As you set your SMART goals for your website, you might consider ROI, conversions, sales, signs of thought leadership, email signup, lead generation, time and money spent to keep your website fresh, patient education and customer service, and many more jobs your website can do. But you should also include traffic goals among your website goals.
Aren’t traffic goals just vanity metrics?
Some popular digital marketing goals are vanity metrics — things that make you feel good, but don’t align with your business goals. Likes at your Facebook page can be a good example of this problem. For most organizations, the number of Likes at the Facebook page do not correlate with sales, leads, or any other business metric. They might make you feel popular, but they usually don’t contribute significantly to the success of your ventures.
You might feel the same way about traffic at your website. But that’s only true if you disregard conversions.
For example, let’s say that you get $1,000 in donations each month at your website. Let’s make it simple with the following numbers:
- You have 1,000 visits per month.
- About 1% of visitors — that is, 10 visitors each month — make donations.
- The average donation is $100.
If you increase your visits to 1,500 visitors per month and the other numbers hold steady, you’ll have $1,500 dollars in donations each month. As long as it doesn’t cost you more than $500 per month to increase your visits, putting additional resources toward increasing traffic is worth your while. If you increase the conversion rate or the average donation as well, you’ll be even better off.
Most strategies that produce increased organic traffic will increase conversions and basket size as well. Paying for traffic and other shady practices typically won’t.
How much can you increase your traffic?
In our experience, this is not a simple question. First, you have to consider where you already are.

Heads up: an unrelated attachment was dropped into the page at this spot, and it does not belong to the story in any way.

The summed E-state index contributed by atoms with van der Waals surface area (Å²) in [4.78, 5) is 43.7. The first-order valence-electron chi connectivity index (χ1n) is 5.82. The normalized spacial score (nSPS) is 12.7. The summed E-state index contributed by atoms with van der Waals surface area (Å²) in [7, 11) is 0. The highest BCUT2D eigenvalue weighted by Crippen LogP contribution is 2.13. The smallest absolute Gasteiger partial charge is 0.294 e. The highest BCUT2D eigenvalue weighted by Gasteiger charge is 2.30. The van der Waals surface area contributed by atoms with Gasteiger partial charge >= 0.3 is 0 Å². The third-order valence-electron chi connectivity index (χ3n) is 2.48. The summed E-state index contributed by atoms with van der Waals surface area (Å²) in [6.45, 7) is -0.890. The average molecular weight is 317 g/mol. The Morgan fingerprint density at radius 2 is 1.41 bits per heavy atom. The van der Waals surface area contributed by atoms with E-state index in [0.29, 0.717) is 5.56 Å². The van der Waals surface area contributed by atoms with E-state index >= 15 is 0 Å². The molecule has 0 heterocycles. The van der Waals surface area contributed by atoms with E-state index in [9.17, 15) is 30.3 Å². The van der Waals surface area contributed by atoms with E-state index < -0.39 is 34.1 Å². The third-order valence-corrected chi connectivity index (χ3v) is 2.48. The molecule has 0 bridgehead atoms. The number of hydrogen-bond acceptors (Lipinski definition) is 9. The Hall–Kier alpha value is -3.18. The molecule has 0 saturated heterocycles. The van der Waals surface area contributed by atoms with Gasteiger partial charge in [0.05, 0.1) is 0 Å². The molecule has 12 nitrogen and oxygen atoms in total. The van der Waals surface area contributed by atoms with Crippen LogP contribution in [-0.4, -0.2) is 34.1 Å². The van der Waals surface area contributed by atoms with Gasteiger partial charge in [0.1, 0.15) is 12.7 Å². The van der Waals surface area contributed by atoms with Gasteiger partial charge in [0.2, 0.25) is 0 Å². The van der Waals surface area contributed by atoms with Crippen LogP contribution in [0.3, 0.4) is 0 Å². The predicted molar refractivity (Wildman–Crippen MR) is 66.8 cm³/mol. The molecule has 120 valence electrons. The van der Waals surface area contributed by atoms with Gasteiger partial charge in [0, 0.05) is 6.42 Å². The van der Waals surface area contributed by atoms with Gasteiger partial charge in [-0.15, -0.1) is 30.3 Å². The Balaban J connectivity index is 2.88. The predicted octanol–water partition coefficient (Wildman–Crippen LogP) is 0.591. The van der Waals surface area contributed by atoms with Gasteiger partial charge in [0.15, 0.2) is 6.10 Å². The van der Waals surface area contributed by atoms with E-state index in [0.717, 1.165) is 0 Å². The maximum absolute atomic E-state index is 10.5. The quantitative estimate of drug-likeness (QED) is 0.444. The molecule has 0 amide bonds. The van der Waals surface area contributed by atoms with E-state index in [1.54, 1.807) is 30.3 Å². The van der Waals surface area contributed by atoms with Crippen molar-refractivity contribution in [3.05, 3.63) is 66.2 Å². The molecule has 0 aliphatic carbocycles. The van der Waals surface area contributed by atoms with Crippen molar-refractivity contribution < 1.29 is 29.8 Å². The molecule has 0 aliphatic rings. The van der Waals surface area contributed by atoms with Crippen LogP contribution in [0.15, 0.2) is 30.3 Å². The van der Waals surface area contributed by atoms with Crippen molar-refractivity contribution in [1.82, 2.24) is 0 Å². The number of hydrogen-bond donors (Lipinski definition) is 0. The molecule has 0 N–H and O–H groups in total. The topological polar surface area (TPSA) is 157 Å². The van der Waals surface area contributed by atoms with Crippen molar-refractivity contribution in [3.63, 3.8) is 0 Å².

- If you have a small amount of traffic and haven’t been working on your website, you can see large percentage increases in one year.
- If you already have a strongly performing website, you may see smaller percentage increases — but you might see the same number of additional sessions or visitors.
Let’s go back to our example of a nonprofit with about 1,000 visits per month. If you haven’t been working on your website, you might have had about 1,000 visits a month for years. It would not be surprising to see your traffic double or triple during the first year you take strategic action to increase your website traffic. For new websites, we have seen year-over-year increases of 4,000% or more in the first couple of years.
If, on the other hand, you currently have 20,000 visits per month, you might see a 10% to 30% increase year over year.
Let’s get into the specific numbers. Say that both the 1,000 visit site and the 20,000 visit site run a campaign that brings an extra 2,000 visitors to their websites this month.
- The less popular site would receive 3,000 visits instead of the usual 1,000 — a 300% increase.
- The more popular site would receive 22,000 visits instead of 20,000 — a 10% increase.
The actual numeric increase would be the same in both cases, but the percentage would be very different.
What’s a normal, average increase?
Actually, the normal average increase in web traffic is a decrease, or an increase of 1 or 2 percent. You should not expect an increase in traffic if you’re not working on it. There is an enormous amount of competition online, and you will have competitors — probably new competitors each year. If your competitors are working on their websites and you aren’t, you should expect a decrease.
If you’re ready to increase traffic, we can help you do that. Contact us to start the conversation.